Capital Markets Update – Ireland
New EU Shareholders' Rights Directive
Further to our update on 3 May 2017, the revised Shareholders' Rights Directive EU/2017/828 entered into force on 9 June 2017. EU Member States have until 10 June 2019 to transpose it into domestic law.
Some of the main changes are as follows:
- Stronger shareholders' rights and facilitation of cross-border voting: Intermediaries, such as banks, will have to ensure that they pass on necessary information from issuers to shareholders and vice versa;
- More transparency of proxy advisors: Proxy advisors will be obliged to disclose certain key information about the preparation of their recommendations and advice, and to report on the application of the code of conduct that they apply;
- Long-term engagement of institutional investors and asset managers: These investors and managers will have to be more transparent in how they invest and how they engage with listed companies. This will be based on a "comply or explain" approach. This means that if a relevant entity decides not to comply with the rules, it must provide an explanation;
- Shareholders will have a ("say on pay"): Shareholders will have the right to vote on the directors' remuneration policy at least every four years. The vote may be binding or advisory, at the discretion of the implementing EU Member State; and
- Related party transactions: Companies will be required to publicly disclose material related party transactions that are most likely to create risks for, or impact decisions of, minority shareholders.
New EU Prospectus Regulation
A new Prospectus Regulation EU/2017/1129 (the "Regulation)" which repeals the Prospectus Directive 2003/71/EC introduces new rules aimed at lowering the main regulatory hurdles that companies face when making offers to the public of their equity and debt securities or seeking to have such securities admitted to trading on a regulated market.
Some of the key changes being introduced are as follows:
- Exempting the smallest capital raisings: The Regulation will not apply to offers of securities for a total consideration of less than €1,000,000 (up from €100,000). The threshold beyond which a prospectus will be mandatory is increased from €5,000,000 to €8,000,000 in capital raised and EU Member States can set a threshold between €1,000,000 and €8,000,000 in national law;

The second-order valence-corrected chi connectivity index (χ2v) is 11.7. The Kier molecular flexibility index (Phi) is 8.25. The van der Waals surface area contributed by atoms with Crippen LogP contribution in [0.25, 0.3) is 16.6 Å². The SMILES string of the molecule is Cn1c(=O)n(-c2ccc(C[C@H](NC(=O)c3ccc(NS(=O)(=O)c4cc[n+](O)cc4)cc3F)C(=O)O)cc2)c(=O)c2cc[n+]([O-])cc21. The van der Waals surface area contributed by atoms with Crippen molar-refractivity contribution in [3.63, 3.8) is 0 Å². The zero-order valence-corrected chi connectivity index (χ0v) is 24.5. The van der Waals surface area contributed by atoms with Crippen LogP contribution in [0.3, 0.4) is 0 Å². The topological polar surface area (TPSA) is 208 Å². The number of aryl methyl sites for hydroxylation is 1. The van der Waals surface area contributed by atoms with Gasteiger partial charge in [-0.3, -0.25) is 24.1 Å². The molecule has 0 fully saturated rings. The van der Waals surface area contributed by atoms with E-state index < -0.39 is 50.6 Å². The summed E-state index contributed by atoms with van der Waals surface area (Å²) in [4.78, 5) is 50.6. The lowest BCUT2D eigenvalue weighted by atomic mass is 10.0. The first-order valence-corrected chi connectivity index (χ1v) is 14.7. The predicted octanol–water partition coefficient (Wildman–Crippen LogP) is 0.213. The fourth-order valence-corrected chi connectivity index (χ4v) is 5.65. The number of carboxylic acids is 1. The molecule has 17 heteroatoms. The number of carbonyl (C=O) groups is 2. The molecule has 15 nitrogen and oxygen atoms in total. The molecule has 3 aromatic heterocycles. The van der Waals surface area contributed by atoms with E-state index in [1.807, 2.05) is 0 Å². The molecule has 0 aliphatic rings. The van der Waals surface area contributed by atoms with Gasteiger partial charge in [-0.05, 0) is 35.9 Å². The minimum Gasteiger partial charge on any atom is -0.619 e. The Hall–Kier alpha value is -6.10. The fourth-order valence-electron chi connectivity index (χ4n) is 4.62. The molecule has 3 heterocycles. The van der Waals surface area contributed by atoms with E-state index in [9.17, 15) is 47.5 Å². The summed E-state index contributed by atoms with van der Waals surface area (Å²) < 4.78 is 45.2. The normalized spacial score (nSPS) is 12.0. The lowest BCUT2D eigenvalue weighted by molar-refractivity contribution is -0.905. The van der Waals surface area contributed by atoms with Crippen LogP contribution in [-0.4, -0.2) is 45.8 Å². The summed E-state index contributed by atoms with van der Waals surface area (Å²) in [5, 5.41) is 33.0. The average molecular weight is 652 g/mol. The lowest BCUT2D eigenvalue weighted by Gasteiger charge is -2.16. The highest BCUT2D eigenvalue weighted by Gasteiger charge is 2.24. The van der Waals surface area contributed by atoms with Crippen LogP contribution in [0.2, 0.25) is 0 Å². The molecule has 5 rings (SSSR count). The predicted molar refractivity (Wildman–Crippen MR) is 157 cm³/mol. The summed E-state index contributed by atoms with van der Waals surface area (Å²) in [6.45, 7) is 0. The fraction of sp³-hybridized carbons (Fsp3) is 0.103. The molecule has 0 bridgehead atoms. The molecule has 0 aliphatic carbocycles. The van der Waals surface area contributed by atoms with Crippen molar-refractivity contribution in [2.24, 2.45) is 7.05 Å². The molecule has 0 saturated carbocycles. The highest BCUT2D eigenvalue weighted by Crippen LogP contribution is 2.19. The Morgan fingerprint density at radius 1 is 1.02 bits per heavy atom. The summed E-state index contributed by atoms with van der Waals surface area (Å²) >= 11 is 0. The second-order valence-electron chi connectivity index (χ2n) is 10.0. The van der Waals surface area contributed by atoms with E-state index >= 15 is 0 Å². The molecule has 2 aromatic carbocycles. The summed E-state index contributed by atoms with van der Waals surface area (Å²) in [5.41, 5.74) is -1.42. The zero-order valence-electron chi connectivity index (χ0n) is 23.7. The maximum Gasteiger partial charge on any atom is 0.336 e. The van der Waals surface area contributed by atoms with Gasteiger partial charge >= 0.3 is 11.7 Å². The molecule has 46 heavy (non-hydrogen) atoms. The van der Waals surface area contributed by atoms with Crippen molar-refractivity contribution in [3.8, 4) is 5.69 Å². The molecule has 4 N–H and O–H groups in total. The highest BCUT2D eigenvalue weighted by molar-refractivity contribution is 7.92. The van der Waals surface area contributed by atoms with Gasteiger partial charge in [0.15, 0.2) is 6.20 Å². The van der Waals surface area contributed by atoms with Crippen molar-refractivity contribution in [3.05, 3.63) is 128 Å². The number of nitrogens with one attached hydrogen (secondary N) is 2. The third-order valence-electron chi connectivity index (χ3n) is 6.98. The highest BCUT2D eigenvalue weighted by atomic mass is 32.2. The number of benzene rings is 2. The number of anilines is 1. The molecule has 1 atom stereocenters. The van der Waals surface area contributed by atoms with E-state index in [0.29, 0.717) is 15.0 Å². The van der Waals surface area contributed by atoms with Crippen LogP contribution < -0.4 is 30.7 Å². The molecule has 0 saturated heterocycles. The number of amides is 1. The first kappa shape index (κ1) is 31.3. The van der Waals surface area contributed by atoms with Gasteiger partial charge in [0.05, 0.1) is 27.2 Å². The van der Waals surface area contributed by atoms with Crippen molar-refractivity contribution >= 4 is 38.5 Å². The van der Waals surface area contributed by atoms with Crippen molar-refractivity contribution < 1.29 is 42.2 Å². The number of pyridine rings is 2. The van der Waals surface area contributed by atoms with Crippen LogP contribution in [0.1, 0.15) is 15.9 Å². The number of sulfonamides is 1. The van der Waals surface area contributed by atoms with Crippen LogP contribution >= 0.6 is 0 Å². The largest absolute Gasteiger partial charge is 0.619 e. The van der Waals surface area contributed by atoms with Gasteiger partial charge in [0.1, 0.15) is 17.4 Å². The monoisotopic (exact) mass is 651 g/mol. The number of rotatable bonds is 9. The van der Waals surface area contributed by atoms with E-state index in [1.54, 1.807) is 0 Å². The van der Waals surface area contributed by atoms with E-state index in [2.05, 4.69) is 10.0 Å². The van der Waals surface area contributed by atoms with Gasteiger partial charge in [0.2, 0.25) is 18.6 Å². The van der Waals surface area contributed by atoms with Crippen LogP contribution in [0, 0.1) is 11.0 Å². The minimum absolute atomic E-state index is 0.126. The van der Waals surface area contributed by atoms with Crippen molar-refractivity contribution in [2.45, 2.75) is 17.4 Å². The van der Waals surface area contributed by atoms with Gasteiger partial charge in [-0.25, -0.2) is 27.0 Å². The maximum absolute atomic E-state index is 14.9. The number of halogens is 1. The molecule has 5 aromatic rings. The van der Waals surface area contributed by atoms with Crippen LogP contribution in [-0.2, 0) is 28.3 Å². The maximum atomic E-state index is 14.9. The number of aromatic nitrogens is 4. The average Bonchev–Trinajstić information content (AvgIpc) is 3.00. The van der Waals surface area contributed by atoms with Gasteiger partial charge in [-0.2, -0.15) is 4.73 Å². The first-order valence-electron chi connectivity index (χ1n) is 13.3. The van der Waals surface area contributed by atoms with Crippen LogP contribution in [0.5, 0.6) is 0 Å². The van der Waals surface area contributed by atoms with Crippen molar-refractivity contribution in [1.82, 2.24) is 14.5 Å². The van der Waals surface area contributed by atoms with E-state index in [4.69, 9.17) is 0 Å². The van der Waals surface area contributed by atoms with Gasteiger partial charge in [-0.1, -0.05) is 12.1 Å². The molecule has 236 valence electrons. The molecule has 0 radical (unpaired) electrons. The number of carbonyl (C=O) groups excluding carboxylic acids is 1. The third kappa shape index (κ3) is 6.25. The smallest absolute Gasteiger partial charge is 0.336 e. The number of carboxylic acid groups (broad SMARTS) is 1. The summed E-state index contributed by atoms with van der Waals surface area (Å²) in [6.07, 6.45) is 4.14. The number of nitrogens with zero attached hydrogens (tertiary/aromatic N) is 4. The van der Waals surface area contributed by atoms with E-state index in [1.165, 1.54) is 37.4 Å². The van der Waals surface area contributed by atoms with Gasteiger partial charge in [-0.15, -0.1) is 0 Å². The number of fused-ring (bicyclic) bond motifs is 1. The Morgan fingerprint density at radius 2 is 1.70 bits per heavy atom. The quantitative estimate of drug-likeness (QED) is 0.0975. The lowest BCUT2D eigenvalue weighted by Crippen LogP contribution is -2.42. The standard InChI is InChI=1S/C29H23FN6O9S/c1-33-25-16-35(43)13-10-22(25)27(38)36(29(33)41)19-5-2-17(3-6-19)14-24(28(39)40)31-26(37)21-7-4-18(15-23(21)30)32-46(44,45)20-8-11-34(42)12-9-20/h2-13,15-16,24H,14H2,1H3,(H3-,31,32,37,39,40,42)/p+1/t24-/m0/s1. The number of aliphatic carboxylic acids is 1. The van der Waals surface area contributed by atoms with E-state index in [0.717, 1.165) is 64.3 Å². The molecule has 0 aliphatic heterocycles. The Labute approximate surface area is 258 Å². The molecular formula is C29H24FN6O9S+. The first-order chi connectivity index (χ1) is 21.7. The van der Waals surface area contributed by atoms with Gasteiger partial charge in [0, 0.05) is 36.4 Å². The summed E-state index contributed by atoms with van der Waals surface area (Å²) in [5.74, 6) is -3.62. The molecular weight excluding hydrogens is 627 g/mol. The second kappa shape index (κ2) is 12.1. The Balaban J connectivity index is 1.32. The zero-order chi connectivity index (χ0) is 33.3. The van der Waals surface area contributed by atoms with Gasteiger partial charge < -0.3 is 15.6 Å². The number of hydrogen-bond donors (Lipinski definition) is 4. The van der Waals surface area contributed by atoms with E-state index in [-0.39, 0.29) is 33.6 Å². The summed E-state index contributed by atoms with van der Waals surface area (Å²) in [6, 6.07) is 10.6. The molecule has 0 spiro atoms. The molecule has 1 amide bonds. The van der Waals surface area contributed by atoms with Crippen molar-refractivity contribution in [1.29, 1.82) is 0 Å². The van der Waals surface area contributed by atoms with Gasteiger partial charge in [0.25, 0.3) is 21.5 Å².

- Creating a lighter prospectus for smaller companies: The EU growth prospectus, a new type of prospectus, will be available for SMEs, non-SMEs (with an average market capitalisation of less than €500,000,000) admitted to an SME growth market and for certain small issuances by companies with up to 499 employees;
- Shorter prospectuses and better investor information: The new Regulation will require shorter and clearer prospectuses by specifying more clearly the amount of information that is needed;
- Simplifying secondary issues for listed firms: Certain companies, with securities already admitted to trading, may benefit from a new, simplified prospectus regime for subsequent offerings and admissions;
- Fast track and simplified frequent issuer regime: Companies that frequently tap into capital markets will also be able to use an annual "Universal Registration Document" that will contain information that can be used as a constituent part of their base prospectus and faster prospectus approval times will apply; and
- Single access point for all EU prospectuses: The European Securities and Markets Authority ("ESMA") will provide free and searchable online access to all prospectuses approved in the European Economic Area.
It came into force on 20 July 2017 and will apply from 21 July 2019 with the exceptions of certain provisions:
- Article 1(3), which increases the threshold below which the Regulation does not apply to €1,000,000, will apply from 21 July 2018;
- Article 1(5) (a), (b) and (c), which prescribe that some of the new rules will not apply to certain categories of securities (including those that are fungible with securities already trading on the same regulated market and certain convertible securities) will apply from the date of the Regulation's entry into force; and
- Article 3(2), which increases the threshold beyond which a prospectus is mandatory to €8,000,000, will apply from 21 July 2018.
Irish Stamp Duty Reform
There have been some welcome developments recently in relation to Irish stamp duty. From 5 June 2017, no stamp duty is payable on transfers of shares in Irish companies that are listed on the Enterprise Securities Market ("ESM") of the Irish Stock Exchange. This exemption is intended to increase the attractiveness of such shares to investors.
The ESM is the Irish Stock Exchange's AIM equivalent, a market designed for small and mid-sized companies or SMEs, particularly those in the early stages of their development who have specific funding needs.
Separately, the Irish Department of Finance has proposed a review of the stamp duty regime relating to shares and securities issued by Irish companies in the wake of Brexit.
Currently, the transfer of such instruments is generally liable to Irish stamp duty at a rate of 1%. By contrast, the UK rate is generally 0.5%. The review will take account of competitiveness issues and consider the sustainability of the stamp duty yield in the context of Brexit.
There is currently no information on the timing of the review but it would be reasonable to hope that further reform of Irish stamp duty law will be recommended in order to make Irish incorporated companies even more attractive as IPO vehicles. In this regard, it is notable that trading in shares of Irish companies that are US listed and traded through American Depositary Receipts ("ADRs") or the Depositary Trust Company ("DTC") is generally exempt from Irish stamp duty.
If you require any further advice or assistance, please speak to your usual Maples and Calder contact.